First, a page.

Show Summary Details

Page of

PRINTED FROM OXFORD REFERENCE (www.oxfordreference.com). (c) Copyright Oxford University Press, 2013. All Rights Reserved. Under the terms of the licence agreement, an individual user may print out a PDF of a single entry from a reference work in OR for personal use (for details see Privacy Policy and Legal Notice).

Subscriber: null; date: 23 October 2019

Théâtre National Populaire

Source:
The Continuum Companion to Twentieth Century Theatre
Author(s):

Adriana Hunter

Théâtre National Populaire 

A French national theatre for the people, founded in 1920 by Firmin Gémier who secured government subsidies for productions performed for workers. This enterprise folded in 1937, but in 1951 Jean Vilar revived it and set up a permanent theatre company. Again it was intended for workers, and presented a repertoire of French and other classics with a few contemporary plays. The TNP became known for the quality of its acting, its experimental staging and its simple, intimate performances. With the decentralization of theatre in France, which it helped pioneer, the TNP lost popularity. In 1972 the title and accompanying subsidies were transferred to Planchon's influential theatre.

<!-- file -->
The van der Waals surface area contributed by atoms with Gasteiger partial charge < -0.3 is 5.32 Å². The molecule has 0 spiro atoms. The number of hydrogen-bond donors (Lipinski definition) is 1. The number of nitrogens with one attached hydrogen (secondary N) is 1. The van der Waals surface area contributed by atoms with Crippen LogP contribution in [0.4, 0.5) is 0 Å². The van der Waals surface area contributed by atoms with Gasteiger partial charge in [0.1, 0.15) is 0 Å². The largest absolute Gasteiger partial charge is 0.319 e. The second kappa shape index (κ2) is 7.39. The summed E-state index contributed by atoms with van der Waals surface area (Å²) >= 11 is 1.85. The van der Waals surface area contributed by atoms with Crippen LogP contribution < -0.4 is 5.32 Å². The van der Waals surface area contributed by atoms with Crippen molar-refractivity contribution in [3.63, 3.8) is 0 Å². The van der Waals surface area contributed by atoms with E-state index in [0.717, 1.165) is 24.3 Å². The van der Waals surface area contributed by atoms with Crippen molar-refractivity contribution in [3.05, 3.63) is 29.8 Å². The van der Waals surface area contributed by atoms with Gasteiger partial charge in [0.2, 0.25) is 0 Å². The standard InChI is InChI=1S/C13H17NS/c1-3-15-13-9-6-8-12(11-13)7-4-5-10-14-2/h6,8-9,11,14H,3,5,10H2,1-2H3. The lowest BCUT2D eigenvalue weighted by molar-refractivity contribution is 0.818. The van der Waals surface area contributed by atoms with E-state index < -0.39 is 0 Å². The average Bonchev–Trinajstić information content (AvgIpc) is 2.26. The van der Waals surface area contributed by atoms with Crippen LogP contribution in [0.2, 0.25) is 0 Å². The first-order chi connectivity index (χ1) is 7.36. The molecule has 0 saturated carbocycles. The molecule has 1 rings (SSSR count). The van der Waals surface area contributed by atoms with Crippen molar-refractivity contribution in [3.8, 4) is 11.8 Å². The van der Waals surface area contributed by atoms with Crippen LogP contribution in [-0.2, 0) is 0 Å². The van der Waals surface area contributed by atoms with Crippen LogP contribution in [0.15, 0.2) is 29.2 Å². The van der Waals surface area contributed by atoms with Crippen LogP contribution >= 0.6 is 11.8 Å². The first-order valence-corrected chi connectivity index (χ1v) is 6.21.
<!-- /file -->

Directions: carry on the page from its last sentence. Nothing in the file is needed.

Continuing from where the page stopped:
Adriana Hunter

See also centres dramatiques.

Bibliography

G. Leclerc, Le TNP de Jean Vilar (1971)Find this resource:

    M-T. Serrière, Le TNP et Nous (1959)Find this resource: